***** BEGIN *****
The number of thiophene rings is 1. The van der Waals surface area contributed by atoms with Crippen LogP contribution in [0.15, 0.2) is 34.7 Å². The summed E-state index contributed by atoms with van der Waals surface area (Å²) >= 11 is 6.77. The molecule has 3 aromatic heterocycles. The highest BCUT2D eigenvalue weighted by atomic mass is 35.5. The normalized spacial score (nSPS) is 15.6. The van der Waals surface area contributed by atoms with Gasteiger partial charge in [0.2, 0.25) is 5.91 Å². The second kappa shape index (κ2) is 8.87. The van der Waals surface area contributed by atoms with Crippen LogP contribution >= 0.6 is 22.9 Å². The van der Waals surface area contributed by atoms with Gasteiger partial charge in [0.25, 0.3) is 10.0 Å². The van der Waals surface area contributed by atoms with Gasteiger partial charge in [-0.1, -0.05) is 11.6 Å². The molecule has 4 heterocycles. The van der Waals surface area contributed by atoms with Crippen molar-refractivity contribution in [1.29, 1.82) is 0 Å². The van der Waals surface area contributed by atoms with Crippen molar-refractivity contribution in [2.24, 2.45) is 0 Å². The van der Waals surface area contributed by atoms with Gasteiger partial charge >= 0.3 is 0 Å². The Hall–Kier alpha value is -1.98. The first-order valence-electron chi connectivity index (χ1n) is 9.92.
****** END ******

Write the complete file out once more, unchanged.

The number of thiophene rings is 1. The van der Waals surface area contributed by atoms with Crippen LogP contribution in [0.15, 0.2) is 34.7 Å². The summed E-state index contributed by atoms with van der Waals surface area (Å²) >= 11 is 6.77. The molecule has 3 aromatic heterocycles. The highest BCUT2D eigenvalue weighted by atomic mass is 35.5. The normalized spacial score (nSPS) is 15.6. The van der Waals surface area contributed by atoms with Gasteiger partial charge in [0.2, 0.25) is 5.91 Å². The second kappa shape index (κ2) is 8.87. The van der Waals surface area contributed by atoms with Crippen LogP contribution >= 0.6 is 22.9 Å². The van der Waals surface area contributed by atoms with Gasteiger partial charge in [0.25, 0.3) is 10.0 Å². The van der Waals surface area contributed by atoms with Gasteiger partial charge in [-0.1, -0.05) is 11.6 Å². The molecule has 4 heterocycles. The van der Waals surface area contributed by atoms with Crippen molar-refractivity contribution in [1.29, 1.82) is 0 Å². The van der Waals surface area contributed by atoms with Crippen molar-refractivity contribution in [2.24, 2.45) is 0 Å². The van der Waals surface area contributed by atoms with Gasteiger partial charge >= 0.3 is 0 Å². The Hall–Kier alpha value is -1.98. The first-order valence-electron chi connectivity index (χ1n) is 9.92.